Dis-charge

Nellie Hill emotes:

Emotionally Charged……..What can I say about this one. People everywhere from waiting in line at Walmart for a Wii to attendees at a vet’s funeral are experiencing this emotional charge. I think I’ve heard it everyday for this last week. (The Washington Redskins, their fans, the victims of the mall shooting in Omaha….AARRGGG!)

Grave condition

Rachael Bradford writes:

This is used enough to make the list: Even some who respond here overuse the phrase “roll over in his/her grave“.


What dead person was important enough to be disturbed by what some random person is doing now to wake up and “roll over in his grave”


Really? When will this happen? I have got to see this one!

(Editor’s note: too many writers think they’re clever saying “that rumbling you hear is the sound of xxx rolling over…”)

Make up your mind

Eliza So is irked by:

Semi-vegetarian: Either you eat meat or you don’t. Why do people feel the need to add the word vegetarian when describing their various meat eating habits? To make matters worse, there are now oxymoronic sub-types
of semi-vegetarians like porco-vegetarian (one who eats pork), crusto-vegetarian (you guessed it – someone that eats crustaceans), repto- vegetarians; if I keep
going, I’m going to barf. But you get the idea.

Terrible twos: the stigma that comes with being a 2 year old is both inaccurate and undeserved.

The comunity has “opened their hearts and wallets“. Why do news reporters use these very same words in every other story that involves charity?

Naming names

From Robin D. Best, news editor of the Henderson Daily News in Henderson, Texas:

There has been a recent evolution in sports news coverage and sports talk
show hosts.

In the last year, I have heard sports anchors begin giving commentary and
using single player’s names as if it represented an entire group or
characteristic.

Example:
“What the Dallas Cowboys are hoping to pick up is another Troy Aikman and maybe an Emmit Smith or at least a Barry Sanders…”

Yuck!

Thanks for letting me air this out…

Fashion crimes

From Peter Lynn:

Some words and phrases I’m getting a little tired of:

  • Killer app.: Unless the technology functionally resembles
    the HAL 9000 computer from “2001,” it’s not a killer application.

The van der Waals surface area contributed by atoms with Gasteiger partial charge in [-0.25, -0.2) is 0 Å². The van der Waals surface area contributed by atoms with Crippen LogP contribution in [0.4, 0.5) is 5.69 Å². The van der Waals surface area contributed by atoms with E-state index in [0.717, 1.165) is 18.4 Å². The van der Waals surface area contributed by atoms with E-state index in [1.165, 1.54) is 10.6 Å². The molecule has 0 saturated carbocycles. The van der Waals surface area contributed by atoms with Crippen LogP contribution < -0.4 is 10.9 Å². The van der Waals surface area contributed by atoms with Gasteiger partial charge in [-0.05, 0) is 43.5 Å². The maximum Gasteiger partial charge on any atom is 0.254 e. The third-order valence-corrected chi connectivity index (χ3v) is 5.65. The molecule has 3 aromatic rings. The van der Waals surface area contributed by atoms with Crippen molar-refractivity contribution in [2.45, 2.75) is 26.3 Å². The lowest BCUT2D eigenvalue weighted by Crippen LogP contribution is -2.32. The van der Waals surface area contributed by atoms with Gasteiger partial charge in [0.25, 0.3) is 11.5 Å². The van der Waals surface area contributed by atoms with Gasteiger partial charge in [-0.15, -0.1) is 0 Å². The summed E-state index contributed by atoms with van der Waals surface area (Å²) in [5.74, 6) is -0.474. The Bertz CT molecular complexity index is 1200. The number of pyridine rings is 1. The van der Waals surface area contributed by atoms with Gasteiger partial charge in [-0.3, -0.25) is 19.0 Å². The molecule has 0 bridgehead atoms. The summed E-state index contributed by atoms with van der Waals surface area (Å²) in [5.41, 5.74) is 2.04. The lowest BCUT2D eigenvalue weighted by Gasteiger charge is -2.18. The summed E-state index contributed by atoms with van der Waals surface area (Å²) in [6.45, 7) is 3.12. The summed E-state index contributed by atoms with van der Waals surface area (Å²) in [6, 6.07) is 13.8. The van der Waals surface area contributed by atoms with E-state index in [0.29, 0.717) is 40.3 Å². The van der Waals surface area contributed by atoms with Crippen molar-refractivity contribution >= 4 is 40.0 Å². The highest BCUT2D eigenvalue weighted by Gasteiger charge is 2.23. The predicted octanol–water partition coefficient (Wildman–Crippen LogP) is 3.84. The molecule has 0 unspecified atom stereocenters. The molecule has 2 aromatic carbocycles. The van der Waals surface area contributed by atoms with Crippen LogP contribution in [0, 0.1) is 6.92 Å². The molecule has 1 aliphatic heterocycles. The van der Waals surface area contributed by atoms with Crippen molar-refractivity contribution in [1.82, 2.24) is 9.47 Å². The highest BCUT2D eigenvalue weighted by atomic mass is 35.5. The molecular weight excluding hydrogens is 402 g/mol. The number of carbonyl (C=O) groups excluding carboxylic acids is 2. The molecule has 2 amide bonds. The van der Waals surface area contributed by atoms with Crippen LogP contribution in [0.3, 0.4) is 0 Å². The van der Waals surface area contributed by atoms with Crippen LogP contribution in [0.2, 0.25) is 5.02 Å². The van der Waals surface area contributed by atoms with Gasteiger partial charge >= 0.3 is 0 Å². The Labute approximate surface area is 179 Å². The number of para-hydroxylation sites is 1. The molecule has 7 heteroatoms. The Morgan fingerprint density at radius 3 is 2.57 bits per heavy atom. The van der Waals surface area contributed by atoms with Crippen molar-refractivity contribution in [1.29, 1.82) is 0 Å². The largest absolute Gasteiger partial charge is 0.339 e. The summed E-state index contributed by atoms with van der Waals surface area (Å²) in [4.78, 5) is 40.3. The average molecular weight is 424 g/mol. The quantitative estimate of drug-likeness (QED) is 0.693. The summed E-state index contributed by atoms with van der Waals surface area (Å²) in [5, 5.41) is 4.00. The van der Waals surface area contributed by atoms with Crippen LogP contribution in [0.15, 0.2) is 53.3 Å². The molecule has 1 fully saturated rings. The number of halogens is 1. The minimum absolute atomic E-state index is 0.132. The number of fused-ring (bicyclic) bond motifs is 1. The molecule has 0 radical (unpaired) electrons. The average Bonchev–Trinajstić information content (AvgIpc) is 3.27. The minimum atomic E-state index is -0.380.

It’s just a tired phrase.
  • Diva: Being used today to discuss almost any female singer
    or demanding star, it should strictly refer to female opera stars.
    Elton John is not, and cannot be, a diva — no matter how bitchy he
    acts. The term “prima donna” has already been extended to refer
    to tempermental, conceited people, so let’s please retain the precision
    of “diva”.
  • Fashionista: What a pretentious word! Surely Che Guevara
    would roll in his grave at the thought that the “-ista” suffix used
    by freedom-fighting guerrillas has been co-opted by those in the fashion
    industry, as if their escapades on the runways of Milan are of the
    same importance as the struggle for liberty in the jungles of Latin
    America.
  • They feel terrible, OK?

    R. G. Harris of Detroit,
    Michigan, read the proceedings below and passed the following along:

    I agree especially with the criticism of broadcast journalists
    and would add that they should also be forever forbidden from asking
    inane questions of crime or disaster victims. Does anyone really doubt
    how one feels when they have seen their home destroyed (totally destroyed
    to the reporters) by fire, flood, tornado, etc. Or need they ask how
    the family of a murder victim feels?Many other words or phrases should be eliminated. Among them:

  • A real team player;” “Ready to hit the ground running;”
    a “self-starter;” and “There’s no ‘I’ in ‘team‘.”
  • We should also stop “doing lunch” and “taking meetings.”
  • As a retired police supervisor, I also have strong negative feelings
    about many cases of “cop-speak.” I once heard an arresting
    officer testify as follows:

    “I observed a male subject exit a red colored vehicle and
    proceed on foot in a westerly direction.”

    Wouldn’t it be easier to see a man get out of a red car and walk
    west? A “red-colored” as opposed to a red-flavored or red-shaped?
    A “westerly direction as opposed to a westerly size?

  • Do we ever sound so stupid as when we try to sound smart?

    Almost famous

    Jon Rathbun lends fame to the following:

    I hate the use of terms like “well-known” or “famous” in celebrity obituaries. When I read the daily deaths on the Associated Press wire I figure that if a famous (fill-in-the-blank) were famous, I would not need to be told of this fame. It seems that including the term is AP’s way of telling you that you have never heard of the deceased.

    The killer you know

    Christopher Palmer, who probably lives in a dangerous neighborhood, will be prepared when the inevitable happens:

    When someone commits a terrible crime, the neighbors always say, “He was a quiet guy who always kept to himself” (or some very slight variation). If my neighbor ever commits a crime, I’m telling the reporters, “He was a madman! He wandered around half-naked screaming obscenities! He had sex with goats!” (even if he was a quiet guy who always kept to himself).